Leftover Men: The stories of three single men in the United States
They never thought they would be considered ‘leftover men’ here in the United States.
Coming from solid family backgrounds and armed with degrees from top schools, these men are unquestionably outstanding, according to China’s standards. They studied hard and worked diligently to get to where they are today. Now in their 30s, they are filled with a desire to settle down and start a family. However, the reality is, it’s not as easy as they thought it would be…
Let us share the stories of these three outstanding single men in the United States.
Too much preparation left him with more work to do
Chao will be turning 30 at the end of the year. He graduated with a bachelor degree from a university in China where he worked for two years. Those two years weren’t smooth-sailing for him as he can’t seem to find a job he truly like. After much deliberation, he decided to venture to the United States to further his studies. It was during his time here that he came to the conclusion that he wanted to stay. After graduating with a masters degree, he sent his resume to nearly 50 companies every day for six months until he finally landed a job.
A stable job slowly lead to his decision to apply for a green card and to buy a house. He was so preoccupied that he didn’t even have time for himself, causing him to put off finding a partner.
We could sense his frustration when he told us his story: “I always thought that preparation was key and I wanted to give my future partner a sense of stability. Instead, all this preparation made me delay finding my partner for longer.”
Stepping into his profession = stepping into a small social circle
Hong is 34 this year. He graduated from Yale University with a bachelor degree and achieved his doctorate degree from Stanford University. He successfully obtained a teaching position in one of the top 50 schools in the United States. Despite a successful career, he still felt as though a big piece of a puzzle was missing from his life. He realized that stepping into a profession that focused on academics is like stepping into a small social circle; one which he couldn’t grow.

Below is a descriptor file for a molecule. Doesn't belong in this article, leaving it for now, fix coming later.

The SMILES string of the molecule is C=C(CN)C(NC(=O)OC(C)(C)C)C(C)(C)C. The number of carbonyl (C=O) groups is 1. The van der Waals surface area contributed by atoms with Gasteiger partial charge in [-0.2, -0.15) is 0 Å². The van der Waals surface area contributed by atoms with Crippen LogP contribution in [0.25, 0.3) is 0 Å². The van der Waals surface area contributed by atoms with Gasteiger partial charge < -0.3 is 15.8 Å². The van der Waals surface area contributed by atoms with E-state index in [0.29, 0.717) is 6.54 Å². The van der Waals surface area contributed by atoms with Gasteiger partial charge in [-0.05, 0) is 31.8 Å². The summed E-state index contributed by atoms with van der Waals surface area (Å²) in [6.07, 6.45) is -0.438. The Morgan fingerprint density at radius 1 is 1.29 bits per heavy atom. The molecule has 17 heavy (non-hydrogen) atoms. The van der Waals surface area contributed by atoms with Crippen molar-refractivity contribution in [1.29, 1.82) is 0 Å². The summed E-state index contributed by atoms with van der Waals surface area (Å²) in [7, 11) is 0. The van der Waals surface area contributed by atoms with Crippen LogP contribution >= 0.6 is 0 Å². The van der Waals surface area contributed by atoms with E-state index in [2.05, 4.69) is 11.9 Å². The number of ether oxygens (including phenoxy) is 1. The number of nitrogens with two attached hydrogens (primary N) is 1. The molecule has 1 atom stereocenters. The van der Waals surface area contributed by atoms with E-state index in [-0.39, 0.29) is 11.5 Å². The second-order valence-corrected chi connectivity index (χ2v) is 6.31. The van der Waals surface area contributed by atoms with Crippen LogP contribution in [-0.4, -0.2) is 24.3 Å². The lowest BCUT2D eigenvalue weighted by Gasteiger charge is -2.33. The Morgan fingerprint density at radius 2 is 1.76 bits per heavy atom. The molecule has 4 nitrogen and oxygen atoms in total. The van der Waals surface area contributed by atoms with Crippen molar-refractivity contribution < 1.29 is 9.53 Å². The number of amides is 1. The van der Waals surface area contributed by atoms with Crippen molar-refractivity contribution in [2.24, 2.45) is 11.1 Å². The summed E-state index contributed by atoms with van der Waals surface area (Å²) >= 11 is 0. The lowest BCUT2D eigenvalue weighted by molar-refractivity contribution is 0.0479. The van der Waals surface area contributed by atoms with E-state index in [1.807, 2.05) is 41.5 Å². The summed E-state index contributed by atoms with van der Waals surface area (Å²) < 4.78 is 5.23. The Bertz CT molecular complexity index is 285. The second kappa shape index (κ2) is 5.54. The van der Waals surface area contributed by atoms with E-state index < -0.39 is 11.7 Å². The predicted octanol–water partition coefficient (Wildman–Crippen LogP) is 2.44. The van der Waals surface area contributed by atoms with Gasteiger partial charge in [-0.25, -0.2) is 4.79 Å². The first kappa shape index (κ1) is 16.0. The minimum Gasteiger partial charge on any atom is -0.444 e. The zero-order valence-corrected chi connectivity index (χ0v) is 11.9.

“It didn’t really bother me when I was younger. I felt that it was perfectly fine to spend the whole week doing my research in the lab. I would just go on hikes and play a game of basketball on the weekends. However, as I grew older, everything seemed to change: The lab I used to look forward to filled me with a sense of loneliness. The same held true at home. This is getting unbearable.” As his close group of friends started their own families, he started to spend less time with them, with further fuels his need to find a partner who he can spend his time with…
Women should never settle for their partners. Men too!
William has been in the United States since high school. He’s been through three breakups, mainly due to his relationships being long distance.
After being single for three years, his family started to pressure him about marriage. At 33-years-old, he’s definitely not young anymore. But it wasn’t as though marriage wasn’t on his mind. He just couldn’t seem to find the right person. He emphasized that he is looking for someone with a similar educational background and skills as him. He listed his requirements: his partner’s physical appearance, religion, lifestyle, perspectives towards certain issues…
“Women often look for men who can relate to their needs and wants. That goes for men too. Too many men place too much importance on the physical appearance of their partner. For me, I find smart and independent women easier to relate to. Our elders say that we should just settle for one person when the time comes, but love and marriage is something that I will never lower my expectations and settle for.”
The attention that ‘leftover Chinese women’ receives overshadows the existence of leftover men. In fact, in many cities of the United States, men increasingly have trouble finding their female counterparts. Based on the U.S. Census Bureau, there are more unmarried men than unmarried women here in the Bay Area and in Seattle, cities driven by the tech sector. Indeed, these cities are flourishing with men of tech and engineering backgrounds, which lead to the eventual prominence of leftover men.
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Written by: 2RedBeans’ matchmakers